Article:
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5 things you need to know about your 2014 tax return

Originally posted on Global News:

WATCH ABOVE: Heather Loney has the details on what you need to know about your 2014 tax return.

Depending on your income and circumstances, recent changes to Canada’s tax system could provide you a bit of a break at tax time.

“Always do your research, there are always changes,” said Caroline Battista, senior tax analyst at H&R Block Canada. “Some years the changes are bigger than others, but there’s always changes. Make sure you’re getting back as much as you can.”

READ MORE: Filing your tax return? Don’t forget these credits, deductions

Here’s what’s new for the 2014 tax year:

1. Family Tax Cut

A new Family Tax Cut (FTC) was introduced in October 2014. It’s a non-refundable tax credit for eligible couples with children under 18.

Often referred to as income-splitting, the FTC allows a spouse or common-law partner to receive a credit (up to $2,000) based on the tax they…

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Startups Anonymous: The time a 14-year old invested in my startup

Originally posted on PandoDaily:

vine-kids-phone-app

[This is a weekly series that brings you raw, first-hand experiences from founders and investors in the trenches. Their story submissions are anonymous, allowing them to share openly without fear of retribution. Every Wednesday, we’ll run one new story chosen by Dana Severson, who operates StartupsAnonymous, a place for startups to share, ask questions, and  answer them in story-length posts, all anonymously. You can share your own story here.]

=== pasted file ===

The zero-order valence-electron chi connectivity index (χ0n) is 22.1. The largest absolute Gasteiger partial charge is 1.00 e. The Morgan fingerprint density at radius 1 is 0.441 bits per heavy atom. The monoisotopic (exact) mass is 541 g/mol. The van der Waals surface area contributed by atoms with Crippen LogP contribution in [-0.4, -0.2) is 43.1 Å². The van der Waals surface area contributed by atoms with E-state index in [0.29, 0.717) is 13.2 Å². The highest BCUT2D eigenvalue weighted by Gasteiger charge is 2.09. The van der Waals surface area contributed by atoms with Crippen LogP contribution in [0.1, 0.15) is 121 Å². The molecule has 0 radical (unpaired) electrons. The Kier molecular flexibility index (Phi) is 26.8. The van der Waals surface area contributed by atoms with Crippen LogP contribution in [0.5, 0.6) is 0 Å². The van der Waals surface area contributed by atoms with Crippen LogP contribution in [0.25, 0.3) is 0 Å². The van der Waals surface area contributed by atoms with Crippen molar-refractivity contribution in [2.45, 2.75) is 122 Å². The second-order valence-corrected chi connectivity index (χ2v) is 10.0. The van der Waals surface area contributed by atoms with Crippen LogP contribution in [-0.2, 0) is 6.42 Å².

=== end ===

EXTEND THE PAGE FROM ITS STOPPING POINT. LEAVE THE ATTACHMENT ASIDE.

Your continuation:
Several years back, while raising money for one of my previous companies, we had a fair amount of inbound interest.

It’s without saying, but I’ll say it anyway: if you’re going to raise money, having inbound interest is the way to go.

Among the intro requests we’d receive on AngelList, we’d also get random, unsolicited emails from angel investors. To be honest, we had enough tire kickers and faux investors reach out during our raise…

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Taipei-Based Accelerator AppWorks Launches $50M Startup Fund

Originally posted on TechCrunch:

Tech startups in Taiwan have the benefits of plentiful engineering talent and great hardware manufacturers. What they often lack, however, is money to fuel post-seed stage growth and guidance on what markets to tackle next. AppWorks, an accelerator program based in Taipei, wants to solve both problems with a new $50 million multistage venture fund.

Investors include the National Development Fund, Cathay Life, Phison Electronics, media company UDN Group, CID Group, FarEastTone Telecommunications, Fubon Life, China Trust Ventures, and CDIB Capital.

The new fund, which will focus on mobile commerce, as well as startups that create hardware and software for the Internet of Things, is a successor to AppWorks’ first $11 million venture fund, which it raised in May 2012 to invest in early stage companies. Founded five years ago, AppWorks is one of Taiwan’s highest-profile startup accelerator programs and has graduated more than 190 startups.

Founding partner Jamie…

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Amazon Has Quietly Acquired 2lemetry To Build Out Its Internet Of Things Strategy

Originally posted on TechCrunch:

Amazon is taking another step into the Internet of Things. TechCrunch has learned, and confirmed, that the e-commerce and cloud services giant has acquired 2lemetry, a startup based out of Denver that has developed an enterprise-focused platform to track and manage IP-enabled machines and other connected devices.